Tiger Lily by Jodi Lynn Anderson
Before Peter Pan belonged to Wendy, he belonged to the girl with the crow feather in her hair. . . .
Fifteen-year-old Tiger Lily doesn’t believe in love stories or happy endings. Then she meets the alluring teenage Peter Pan in the forbidden woods of Neverland and immediately falls under his spell.Peter is unlike anyone she’s ever known. Impetuous and brave, he both scares and enthralls her. As the leader of the Lost Boys, the most fearsome of Neverland’s inhabitants, Peter is an unthinkable match for Tiger Lily. Soon, she is risking everything—her family, her future—to be with him. When she is faced with marriage to a terrible man in her own tribe, she must choose between the life she’s always known and running away to an uncertain future with Peter.With enemies threatening to tear them apart, the lovers seem doomed. But it’s the arrival of Wendy Darling, an English girl who’s everything Tiger Lily is not, that leads Tiger Lily to discover that the most dangerous enemies can live inside even the most loyal and loving heart. (Goodreads)
How do I put this wonderful book into words?
You know the story of Peter, Wendy, Tink and The Lost boys. You’ve imagined Neverland, Captain Hook and the beautiful mermaids bathing in the coves.
But do you remember Tiger Lily?
Before reading this book, the only vision I had of the story was from Disney, as I’ve never read JM Barrie’s original (travesty!).This novel takes the story we all know and tells it in a different way. We meet Peter before Wendy comes into the picture; we see his friendship with Tiger Lily begin with trepidation and curiosity and watch it blossom into something strange and raw, awkward and intimate all at once, all told from the perspective of the one who silently watched it all: Tinkerbell.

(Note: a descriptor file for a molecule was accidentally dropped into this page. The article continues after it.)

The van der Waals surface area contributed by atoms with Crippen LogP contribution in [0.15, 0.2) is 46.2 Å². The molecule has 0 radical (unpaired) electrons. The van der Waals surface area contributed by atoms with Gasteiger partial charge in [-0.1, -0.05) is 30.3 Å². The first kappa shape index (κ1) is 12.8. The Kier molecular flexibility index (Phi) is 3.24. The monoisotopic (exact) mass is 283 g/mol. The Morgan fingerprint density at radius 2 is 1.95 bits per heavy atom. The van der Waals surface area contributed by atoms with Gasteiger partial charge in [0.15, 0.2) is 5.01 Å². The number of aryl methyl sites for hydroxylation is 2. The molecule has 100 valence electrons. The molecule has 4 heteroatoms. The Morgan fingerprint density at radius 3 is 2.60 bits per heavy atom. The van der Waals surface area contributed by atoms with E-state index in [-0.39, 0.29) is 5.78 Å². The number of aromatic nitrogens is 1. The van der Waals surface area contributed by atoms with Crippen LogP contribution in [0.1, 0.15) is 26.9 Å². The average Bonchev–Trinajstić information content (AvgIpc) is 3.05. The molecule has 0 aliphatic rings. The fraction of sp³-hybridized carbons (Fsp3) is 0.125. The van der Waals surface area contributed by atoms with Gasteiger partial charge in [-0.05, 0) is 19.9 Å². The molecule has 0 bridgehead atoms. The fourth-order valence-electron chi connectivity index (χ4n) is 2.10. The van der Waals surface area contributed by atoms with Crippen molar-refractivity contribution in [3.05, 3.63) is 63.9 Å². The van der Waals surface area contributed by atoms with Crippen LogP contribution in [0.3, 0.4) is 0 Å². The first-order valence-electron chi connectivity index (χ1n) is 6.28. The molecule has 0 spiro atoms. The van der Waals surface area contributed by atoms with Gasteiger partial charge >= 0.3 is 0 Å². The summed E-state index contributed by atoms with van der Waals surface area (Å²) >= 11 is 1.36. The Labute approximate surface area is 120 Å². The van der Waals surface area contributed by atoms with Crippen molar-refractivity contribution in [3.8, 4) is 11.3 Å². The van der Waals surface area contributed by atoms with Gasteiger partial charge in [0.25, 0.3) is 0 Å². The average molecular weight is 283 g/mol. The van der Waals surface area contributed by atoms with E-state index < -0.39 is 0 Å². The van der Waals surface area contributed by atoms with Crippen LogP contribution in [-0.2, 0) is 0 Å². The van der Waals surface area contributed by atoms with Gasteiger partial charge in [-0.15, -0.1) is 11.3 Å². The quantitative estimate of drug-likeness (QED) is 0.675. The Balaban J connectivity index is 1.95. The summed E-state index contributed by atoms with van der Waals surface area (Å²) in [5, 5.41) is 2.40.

Anderson introduces us to Tink without whimsy and pixie dust, but with the sincerity of an old friend. Her devotion and love for Tiger Lily is evident and it instantly endeared her to me. She was the perfect person to tell the story,
Tiger Lily has been raised by the Shaman of her tribe, a respectable position, and yet she’s not quite like the others. She’s stronger and rough around the edges, less emotional, more earnest for her independence. She loves her father and is devastated when she finds that she is betrothed to a man she doesn’t love. She seeks refuge from the pain of her impending nuptials in the forest (jungle?) and it is here she happens upon the elusive Peter Pan, the dangerous, legendary boy she’s been told to fear.
Their relationship isn’t ultra-romantic, but there is a strange quality to it that pulls you in and leaves you hungry for more. The turmoil raging through Tiger Lily over the life she wants and the duties she must fulfill are left behind when she is with Peter, who is nothing more than a boy, fun and immature and engrossed in Tiger Lily in an all-consuming way. And while we know it doesn’t work out, we know the story hasn’t been re-written, it’s still so bittersweet when it all comes to an end.
Crush Intensity: 4.5/5 This was a good story that, while it wasn’t light-hearted, was somehow still magical.